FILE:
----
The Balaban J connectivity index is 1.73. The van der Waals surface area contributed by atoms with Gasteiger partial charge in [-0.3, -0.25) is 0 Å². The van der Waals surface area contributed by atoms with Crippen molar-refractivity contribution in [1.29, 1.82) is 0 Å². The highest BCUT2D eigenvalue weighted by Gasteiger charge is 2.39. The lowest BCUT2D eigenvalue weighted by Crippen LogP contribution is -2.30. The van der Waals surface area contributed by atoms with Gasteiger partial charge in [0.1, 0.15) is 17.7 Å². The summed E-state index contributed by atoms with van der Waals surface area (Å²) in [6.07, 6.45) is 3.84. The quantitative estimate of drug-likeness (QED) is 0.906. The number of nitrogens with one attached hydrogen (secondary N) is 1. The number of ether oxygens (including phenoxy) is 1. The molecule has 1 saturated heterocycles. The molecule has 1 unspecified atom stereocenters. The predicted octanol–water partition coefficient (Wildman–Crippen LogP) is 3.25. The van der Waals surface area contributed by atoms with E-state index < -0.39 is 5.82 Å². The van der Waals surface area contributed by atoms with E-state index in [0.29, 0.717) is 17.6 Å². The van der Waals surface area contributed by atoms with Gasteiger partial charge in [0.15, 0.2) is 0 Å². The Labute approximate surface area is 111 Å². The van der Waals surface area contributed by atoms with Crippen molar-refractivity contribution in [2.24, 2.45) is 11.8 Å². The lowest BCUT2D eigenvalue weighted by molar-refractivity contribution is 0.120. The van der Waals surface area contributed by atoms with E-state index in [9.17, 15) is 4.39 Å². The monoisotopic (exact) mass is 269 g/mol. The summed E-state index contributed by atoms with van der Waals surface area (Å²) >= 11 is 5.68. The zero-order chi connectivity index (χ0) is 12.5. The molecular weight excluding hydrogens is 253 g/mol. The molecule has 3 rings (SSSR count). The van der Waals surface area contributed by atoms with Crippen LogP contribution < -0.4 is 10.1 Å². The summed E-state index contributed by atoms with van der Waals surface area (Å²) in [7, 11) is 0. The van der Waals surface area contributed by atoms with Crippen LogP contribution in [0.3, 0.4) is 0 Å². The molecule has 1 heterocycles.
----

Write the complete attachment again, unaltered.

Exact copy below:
The Balaban J connectivity index is 1.73. The van der Waals surface area contributed by atoms with Gasteiger partial charge in [-0.3, -0.25) is 0 Å². The van der Waals surface area contributed by atoms with Crippen molar-refractivity contribution in [1.29, 1.82) is 0 Å². The highest BCUT2D eigenvalue weighted by Gasteiger charge is 2.39. The lowest BCUT2D eigenvalue weighted by Crippen LogP contribution is -2.30. The van der Waals surface area contributed by atoms with Gasteiger partial charge in [0.1, 0.15) is 17.7 Å². The summed E-state index contributed by atoms with van der Waals surface area (Å²) in [6.07, 6.45) is 3.84. The quantitative estimate of drug-likeness (QED) is 0.906. The number of nitrogens with one attached hydrogen (secondary N) is 1. The number of ether oxygens (including phenoxy) is 1. The molecule has 1 saturated heterocycles. The molecule has 1 unspecified atom stereocenters. The predicted octanol–water partition coefficient (Wildman–Crippen LogP) is 3.25. The van der Waals surface area contributed by atoms with E-state index < -0.39 is 5.82 Å². The van der Waals surface area contributed by atoms with E-state index in [0.29, 0.717) is 17.6 Å². The van der Waals surface area contributed by atoms with Gasteiger partial charge in [0.15, 0.2) is 0 Å². The Labute approximate surface area is 111 Å². The van der Waals surface area contributed by atoms with Crippen molar-refractivity contribution in [2.24, 2.45) is 11.8 Å². The lowest BCUT2D eigenvalue weighted by molar-refractivity contribution is 0.120. The van der Waals surface area contributed by atoms with E-state index in [9.17, 15) is 4.39 Å². The monoisotopic (exact) mass is 269 g/mol. The summed E-state index contributed by atoms with van der Waals surface area (Å²) >= 11 is 5.68. The zero-order chi connectivity index (χ0) is 12.5. The molecular weight excluding hydrogens is 253 g/mol. The molecule has 3 rings (SSSR count). The van der Waals surface area contributed by atoms with Crippen LogP contribution < -0.4 is 10.1 Å². The summed E-state index contributed by atoms with van der Waals surface area (Å²) in [7, 11) is 0. The van der Waals surface area contributed by atoms with Crippen LogP contribution in [0.3, 0.4) is 0 Å². The molecule has 1 heterocycles.